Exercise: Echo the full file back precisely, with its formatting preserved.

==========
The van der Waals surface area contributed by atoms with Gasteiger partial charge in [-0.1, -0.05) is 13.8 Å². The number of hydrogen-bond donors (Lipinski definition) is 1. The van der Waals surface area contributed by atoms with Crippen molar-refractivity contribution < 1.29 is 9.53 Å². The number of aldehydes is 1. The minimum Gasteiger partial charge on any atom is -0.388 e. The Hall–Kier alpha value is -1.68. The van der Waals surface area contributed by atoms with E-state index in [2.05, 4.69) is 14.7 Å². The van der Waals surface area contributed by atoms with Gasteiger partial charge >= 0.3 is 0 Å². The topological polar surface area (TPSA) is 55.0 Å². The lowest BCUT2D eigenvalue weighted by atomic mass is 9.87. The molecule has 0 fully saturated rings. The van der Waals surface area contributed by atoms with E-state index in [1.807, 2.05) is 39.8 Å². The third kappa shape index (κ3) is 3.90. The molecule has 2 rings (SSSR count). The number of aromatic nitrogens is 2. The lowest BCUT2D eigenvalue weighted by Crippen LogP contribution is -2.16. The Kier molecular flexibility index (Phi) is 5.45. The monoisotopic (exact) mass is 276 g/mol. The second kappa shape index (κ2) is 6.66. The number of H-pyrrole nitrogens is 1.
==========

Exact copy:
The van der Waals surface area contributed by atoms with Gasteiger partial charge in [-0.1, -0.05) is 13.8 Å². The number of hydrogen-bond donors (Lipinski definition) is 1. The van der Waals surface area contributed by atoms with Crippen molar-refractivity contribution < 1.29 is 9.53 Å². The number of aldehydes is 1. The minimum Gasteiger partial charge on any atom is -0.388 e. The Hall–Kier alpha value is -1.68. The van der Waals surface area contributed by atoms with E-state index in [2.05, 4.69) is 14.7 Å². The van der Waals surface area contributed by atoms with Gasteiger partial charge >= 0.3 is 0 Å². The topological polar surface area (TPSA) is 55.0 Å². The lowest BCUT2D eigenvalue weighted by atomic mass is 9.87. The molecule has 0 fully saturated rings. The van der Waals surface area contributed by atoms with E-state index in [1.807, 2.05) is 39.8 Å². The third kappa shape index (κ3) is 3.90. The molecule has 2 rings (SSSR count). The number of aromatic nitrogens is 2. The lowest BCUT2D eigenvalue weighted by Crippen LogP contribution is -2.16. The Kier molecular flexibility index (Phi) is 5.45. The monoisotopic (exact) mass is 276 g/mol. The second kappa shape index (κ2) is 6.66. The number of H-pyrrole nitrogens is 1.